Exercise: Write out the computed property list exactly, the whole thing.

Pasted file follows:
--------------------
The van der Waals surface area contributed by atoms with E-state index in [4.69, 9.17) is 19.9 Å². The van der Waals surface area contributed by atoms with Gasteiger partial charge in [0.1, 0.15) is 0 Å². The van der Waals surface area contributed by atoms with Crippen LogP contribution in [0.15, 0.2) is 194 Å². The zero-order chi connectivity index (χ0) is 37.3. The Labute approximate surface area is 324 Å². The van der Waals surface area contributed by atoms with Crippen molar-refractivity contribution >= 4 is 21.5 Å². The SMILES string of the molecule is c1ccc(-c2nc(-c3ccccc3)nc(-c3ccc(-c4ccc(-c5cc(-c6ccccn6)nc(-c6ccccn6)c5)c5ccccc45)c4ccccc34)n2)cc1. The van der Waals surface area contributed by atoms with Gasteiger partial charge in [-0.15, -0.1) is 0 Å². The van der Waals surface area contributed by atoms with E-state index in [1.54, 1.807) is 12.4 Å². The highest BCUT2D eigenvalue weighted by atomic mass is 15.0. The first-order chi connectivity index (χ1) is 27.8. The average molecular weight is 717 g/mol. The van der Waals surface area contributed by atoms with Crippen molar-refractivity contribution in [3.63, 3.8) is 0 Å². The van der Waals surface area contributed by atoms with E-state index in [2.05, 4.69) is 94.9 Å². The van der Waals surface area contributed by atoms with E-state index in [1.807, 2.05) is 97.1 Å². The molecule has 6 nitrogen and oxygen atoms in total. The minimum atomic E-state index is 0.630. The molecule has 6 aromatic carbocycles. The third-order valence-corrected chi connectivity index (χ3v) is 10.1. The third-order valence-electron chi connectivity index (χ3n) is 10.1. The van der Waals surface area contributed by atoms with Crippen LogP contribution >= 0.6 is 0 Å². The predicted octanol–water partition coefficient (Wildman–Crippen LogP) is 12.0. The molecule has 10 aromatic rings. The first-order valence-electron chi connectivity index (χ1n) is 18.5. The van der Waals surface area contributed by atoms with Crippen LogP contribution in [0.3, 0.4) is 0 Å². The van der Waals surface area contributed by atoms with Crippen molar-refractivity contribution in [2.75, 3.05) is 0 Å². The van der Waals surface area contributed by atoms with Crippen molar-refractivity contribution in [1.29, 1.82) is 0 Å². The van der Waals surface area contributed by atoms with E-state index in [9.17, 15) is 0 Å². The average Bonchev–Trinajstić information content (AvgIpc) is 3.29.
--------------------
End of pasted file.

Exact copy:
The van der Waals surface area contributed by atoms with E-state index in [4.69, 9.17) is 19.9 Å². The van der Waals surface area contributed by atoms with Gasteiger partial charge in [0.1, 0.15) is 0 Å². The van der Waals surface area contributed by atoms with Crippen LogP contribution in [0.15, 0.2) is 194 Å². The zero-order chi connectivity index (χ0) is 37.3. The Labute approximate surface area is 324 Å². The van der Waals surface area contributed by atoms with Crippen molar-refractivity contribution >= 4 is 21.5 Å². The SMILES string of the molecule is c1ccc(-c2nc(-c3ccccc3)nc(-c3ccc(-c4ccc(-c5cc(-c6ccccn6)nc(-c6ccccn6)c5)c5ccccc45)c4ccccc34)n2)cc1. The van der Waals surface area contributed by atoms with Gasteiger partial charge in [-0.15, -0.1) is 0 Å². The van der Waals surface area contributed by atoms with E-state index in [1.54, 1.807) is 12.4 Å². The highest BCUT2D eigenvalue weighted by atomic mass is 15.0. The first-order chi connectivity index (χ1) is 27.8. The average molecular weight is 717 g/mol. The van der Waals surface area contributed by atoms with Crippen molar-refractivity contribution in [3.63, 3.8) is 0 Å². The van der Waals surface area contributed by atoms with E-state index in [2.05, 4.69) is 94.9 Å². The van der Waals surface area contributed by atoms with E-state index in [1.807, 2.05) is 97.1 Å². The molecule has 6 nitrogen and oxygen atoms in total. The minimum atomic E-state index is 0.630. The molecule has 6 aromatic carbocycles. The third-order valence-corrected chi connectivity index (χ3v) is 10.1. The third-order valence-electron chi connectivity index (χ3n) is 10.1. The van der Waals surface area contributed by atoms with Crippen LogP contribution >= 0.6 is 0 Å². The predicted octanol–water partition coefficient (Wildman–Crippen LogP) is 12.0. The molecule has 10 aromatic rings. The first-order valence-electron chi connectivity index (χ1n) is 18.5. The van der Waals surface area contributed by atoms with Crippen LogP contribution in [0.3, 0.4) is 0 Å². The van der Waals surface area contributed by atoms with Crippen molar-refractivity contribution in [2.75, 3.05) is 0 Å². The van der Waals surface area contributed by atoms with Crippen molar-refractivity contribution in [1.29, 1.82) is 0 Å². The van der Waals surface area contributed by atoms with E-state index in [9.17, 15) is 0 Å². The average Bonchev–Trinajstić information content (AvgIpc) is 3.29.